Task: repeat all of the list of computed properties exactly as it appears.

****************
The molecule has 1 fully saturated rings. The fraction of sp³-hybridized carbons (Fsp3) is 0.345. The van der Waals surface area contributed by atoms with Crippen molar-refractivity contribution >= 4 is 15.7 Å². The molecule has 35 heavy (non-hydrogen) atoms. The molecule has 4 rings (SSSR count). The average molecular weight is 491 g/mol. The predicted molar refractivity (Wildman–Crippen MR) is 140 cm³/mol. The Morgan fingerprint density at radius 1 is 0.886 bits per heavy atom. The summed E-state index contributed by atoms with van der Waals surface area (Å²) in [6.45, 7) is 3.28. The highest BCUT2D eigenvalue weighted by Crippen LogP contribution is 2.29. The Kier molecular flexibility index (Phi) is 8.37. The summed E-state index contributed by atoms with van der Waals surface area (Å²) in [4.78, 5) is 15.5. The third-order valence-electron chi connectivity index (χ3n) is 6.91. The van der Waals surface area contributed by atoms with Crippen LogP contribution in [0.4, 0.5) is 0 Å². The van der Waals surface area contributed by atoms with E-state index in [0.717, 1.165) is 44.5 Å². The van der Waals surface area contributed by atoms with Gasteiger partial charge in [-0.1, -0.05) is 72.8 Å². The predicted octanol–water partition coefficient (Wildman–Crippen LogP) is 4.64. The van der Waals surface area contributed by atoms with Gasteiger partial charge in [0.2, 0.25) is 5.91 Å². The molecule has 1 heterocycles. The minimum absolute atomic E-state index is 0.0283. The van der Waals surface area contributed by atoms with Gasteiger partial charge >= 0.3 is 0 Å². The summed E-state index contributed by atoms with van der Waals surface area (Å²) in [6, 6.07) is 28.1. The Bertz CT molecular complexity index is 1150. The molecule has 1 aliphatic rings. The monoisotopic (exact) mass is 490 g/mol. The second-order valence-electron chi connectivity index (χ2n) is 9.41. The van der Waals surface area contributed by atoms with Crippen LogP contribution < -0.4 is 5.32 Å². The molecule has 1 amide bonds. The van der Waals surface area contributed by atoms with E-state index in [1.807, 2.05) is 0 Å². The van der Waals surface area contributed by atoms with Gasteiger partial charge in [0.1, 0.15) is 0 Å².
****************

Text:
The molecule has 1 fully saturated rings. The fraction of sp³-hybridized carbons (Fsp3) is 0.345. The van der Waals surface area contributed by atoms with Crippen molar-refractivity contribution >= 4 is 15.7 Å². The molecule has 35 heavy (non-hydrogen) atoms. The molecule has 4 rings (SSSR count). The average molecular weight is 491 g/mol. The predicted molar refractivity (Wildman–Crippen MR) is 140 cm³/mol. The Morgan fingerprint density at radius 1 is 0.886 bits per heavy atom. The summed E-state index contributed by atoms with van der Waals surface area (Å²) in [6.45, 7) is 3.28. The highest BCUT2D eigenvalue weighted by Crippen LogP contribution is 2.29. The Kier molecular flexibility index (Phi) is 8.37. The summed E-state index contributed by atoms with van der Waals surface area (Å²) in [4.78, 5) is 15.5. The third-order valence-electron chi connectivity index (χ3n) is 6.91. The van der Waals surface area contributed by atoms with Crippen LogP contribution in [0.4, 0.5) is 0 Å². The van der Waals surface area contributed by atoms with E-state index in [0.717, 1.165) is 44.5 Å². The van der Waals surface area contributed by atoms with Gasteiger partial charge in [-0.1, -0.05) is 72.8 Å². The predicted octanol–water partition coefficient (Wildman–Crippen LogP) is 4.64. The van der Waals surface area contributed by atoms with Gasteiger partial charge in [0.2, 0.25) is 5.91 Å². The molecule has 1 heterocycles. The minimum absolute atomic E-state index is 0.0283. The van der Waals surface area contributed by atoms with Gasteiger partial charge >= 0.3 is 0 Å². The summed E-state index contributed by atoms with van der Waals surface area (Å²) in [6, 6.07) is 28.1. The Bertz CT molecular complexity index is 1150. The molecule has 1 aliphatic rings. The monoisotopic (exact) mass is 490 g/mol. The second-order valence-electron chi connectivity index (χ2n) is 9.41. The van der Waals surface area contributed by atoms with Crippen LogP contribution < -0.4 is 5.32 Å². The molecule has 1 amide bonds. The van der Waals surface area contributed by atoms with E-state index in [1.807, 2.05) is 0 Å². The van der Waals surface area contributed by atoms with Gasteiger partial charge in [0.1, 0.15) is 0 Å².